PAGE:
https://imgur.com/gallery/EFRe87E

  14. #164
    BANNED
    Registered: Dec 1999
    Location: Idiocy will never die
    Quote Originally Posted by bob_doe_nz View Post
    Tried out the Dying Light Free Weekend.

    This is what Dead Island should have fucking been.
    I've got it, and played a couple of hours. I don't like it. It grates somehow.

  15. #165
    Member
    Registered: Apr 2001
    Location: Switzerland
    I didn't like the first few hours of Dying Light, but for me it improved a lot once I'd got a bunch of combat and movement upgrades. Not saying it'd be like that for you, SubJeff, but it might be worth sticking with it for a bit. Also, if you can find a coop partner who's roughly at the same level, it's very enjoyable playing with others.

  16. #166
    Thing What Kicks
    Registered: Apr 2004
    Location: London
    See, I reckon if they got rid of the whole RPG silliness, the game would be a LOT more enjoyable, and much better for co-op. But I would also say the same for Destiny / The Division / etc.

  17. #167
    Member
    Registered: Apr 2001
    Location: Switzerland
    I'm torn on this. With Dying Light I enjoyed learning new skills, but I first had to reach a certain level and have a number of skills to make locomotion and combat enjoyable rather than clunky. At their best, the skills represented a wider, more varied set of tools to deal with the world of the game and the obstacles in it. However, once I got to the point where combat pretty much turned into superhero silliness my enjoyment pretty much stopped, and the grappling hook also kinda ruined my enjoyment of getting around. I like well-done parkour in games, I like its physicality. The grappling hook replaces much of this.

    What I definitely don't enjoy is RPG The Division-style, where for the most part skills are all about combat and the combat itself is mediocre at best, and where the toolset pretty much consists of minor variations on a handful of types: DPS, area damage, damage types, that sort of thing. I hate RPG mechanics that are all about higher HP counts, resistances and bullet sponges. There was little of interest to me in The Division's combat and skill trees, it was mainly about being prepared to tackle enemies with more hitpoints that had to be hit with bigger and badder guns.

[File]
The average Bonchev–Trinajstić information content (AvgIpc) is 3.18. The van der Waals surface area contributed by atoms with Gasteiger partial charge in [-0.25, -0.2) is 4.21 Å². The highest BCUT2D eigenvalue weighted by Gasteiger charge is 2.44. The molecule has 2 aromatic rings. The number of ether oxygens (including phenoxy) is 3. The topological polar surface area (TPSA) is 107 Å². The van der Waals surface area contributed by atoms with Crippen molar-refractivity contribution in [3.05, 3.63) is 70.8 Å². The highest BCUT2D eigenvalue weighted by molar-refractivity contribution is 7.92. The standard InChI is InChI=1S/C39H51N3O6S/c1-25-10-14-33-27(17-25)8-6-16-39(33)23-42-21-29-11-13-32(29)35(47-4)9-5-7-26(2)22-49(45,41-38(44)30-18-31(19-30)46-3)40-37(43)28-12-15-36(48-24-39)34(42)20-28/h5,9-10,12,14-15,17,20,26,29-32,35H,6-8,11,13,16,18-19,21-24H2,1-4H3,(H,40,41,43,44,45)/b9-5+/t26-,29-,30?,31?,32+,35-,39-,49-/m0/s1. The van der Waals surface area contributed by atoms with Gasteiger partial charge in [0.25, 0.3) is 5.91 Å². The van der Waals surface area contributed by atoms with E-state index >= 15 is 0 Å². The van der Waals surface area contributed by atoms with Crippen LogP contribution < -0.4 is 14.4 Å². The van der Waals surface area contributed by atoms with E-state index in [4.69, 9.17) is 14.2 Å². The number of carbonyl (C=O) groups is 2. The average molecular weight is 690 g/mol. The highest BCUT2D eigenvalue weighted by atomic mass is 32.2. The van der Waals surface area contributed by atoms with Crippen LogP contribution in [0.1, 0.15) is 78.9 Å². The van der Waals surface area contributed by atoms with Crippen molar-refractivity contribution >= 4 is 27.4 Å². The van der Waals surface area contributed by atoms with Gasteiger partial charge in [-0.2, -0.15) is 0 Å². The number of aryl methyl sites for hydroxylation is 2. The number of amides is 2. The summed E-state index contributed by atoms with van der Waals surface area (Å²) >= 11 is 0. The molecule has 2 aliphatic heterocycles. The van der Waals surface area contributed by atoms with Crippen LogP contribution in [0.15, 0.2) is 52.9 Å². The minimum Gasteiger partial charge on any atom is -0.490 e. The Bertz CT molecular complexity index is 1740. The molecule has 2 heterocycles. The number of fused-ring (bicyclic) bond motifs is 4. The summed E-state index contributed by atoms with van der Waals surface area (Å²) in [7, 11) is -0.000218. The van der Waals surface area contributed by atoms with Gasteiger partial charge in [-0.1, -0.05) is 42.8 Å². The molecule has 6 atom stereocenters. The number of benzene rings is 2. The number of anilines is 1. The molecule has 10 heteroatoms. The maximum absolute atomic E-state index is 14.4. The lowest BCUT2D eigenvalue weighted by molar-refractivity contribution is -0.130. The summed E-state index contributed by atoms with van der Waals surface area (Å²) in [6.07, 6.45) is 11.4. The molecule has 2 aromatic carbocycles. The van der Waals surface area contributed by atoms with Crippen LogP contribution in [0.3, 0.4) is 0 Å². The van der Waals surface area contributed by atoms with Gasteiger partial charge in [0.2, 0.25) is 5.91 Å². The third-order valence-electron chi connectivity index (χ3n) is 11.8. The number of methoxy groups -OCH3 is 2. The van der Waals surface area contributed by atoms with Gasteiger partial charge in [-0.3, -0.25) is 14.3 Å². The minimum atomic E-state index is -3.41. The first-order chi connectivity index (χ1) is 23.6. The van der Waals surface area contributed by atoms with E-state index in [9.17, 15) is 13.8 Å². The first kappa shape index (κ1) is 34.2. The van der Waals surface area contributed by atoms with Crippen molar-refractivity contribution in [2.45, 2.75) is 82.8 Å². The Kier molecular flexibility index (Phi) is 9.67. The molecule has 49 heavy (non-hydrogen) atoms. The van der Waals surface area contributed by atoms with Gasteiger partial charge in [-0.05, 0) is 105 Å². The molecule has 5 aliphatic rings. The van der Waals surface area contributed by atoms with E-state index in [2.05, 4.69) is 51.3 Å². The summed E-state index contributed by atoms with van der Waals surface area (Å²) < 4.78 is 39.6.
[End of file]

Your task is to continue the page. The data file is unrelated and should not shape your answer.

18. #168
    Member
    Registered: Jan 2001
    Location: the Sheeple Pen
    I started playing the latest Epic freebie, Assassin's Creed: Syndicate, mostly because I haven't played an AC game for years and I found the theme interesting. Had some mysterious technical problems at first, but eventually got the game running. It took me a while to get used to the "I didn't intend to jump there or do that, but I guess that'll do" control scheme again, but I'm starting to get the hang of it a bit now. Moving around can still be very annoying at times though, some rooftop chase scenes especially where you can't afford to lose too much time can be quite infuriating.

    I like AC: Syndicate though. Yeah, it's grindy and it's basically still the same game that AC has always been, but the city is very beautiful and actually feels like a living city, and there are a lot of things to do. Perhaps too many things to do for a completionist like me. The skill points system and crafting are fairly basic but nice little additions. Having two protagonists makes it possible to switch between stealthy and non-stealthy playing styles whenever I like, and that's quite nice. The zipline thing makes me feel like the Spiderman, sometimes it works from crazy distances and sometimes it doesn't seem to work at all. Londoners seem very stupid; normally they don't seem to understand (or care?) what's going on even when I murder people in front of them - I guess this sort of a game needs some of that stupidity to be any fun, but I think the AI is a bit too stupid.

    The main story doesn't really seem to be going anywhere at the moment, and even though the side quests are entertaining enough for now, I hope that things get more interesting some time soon. Still glad that I tried this!

  19. #169
    Member
    Registered: Jan 2001
    Location: the Sheeple Pen
    I'll probably be all AC'd out for the next two years once I'm done with the main story, but I'll keep that in mind!

  20. #170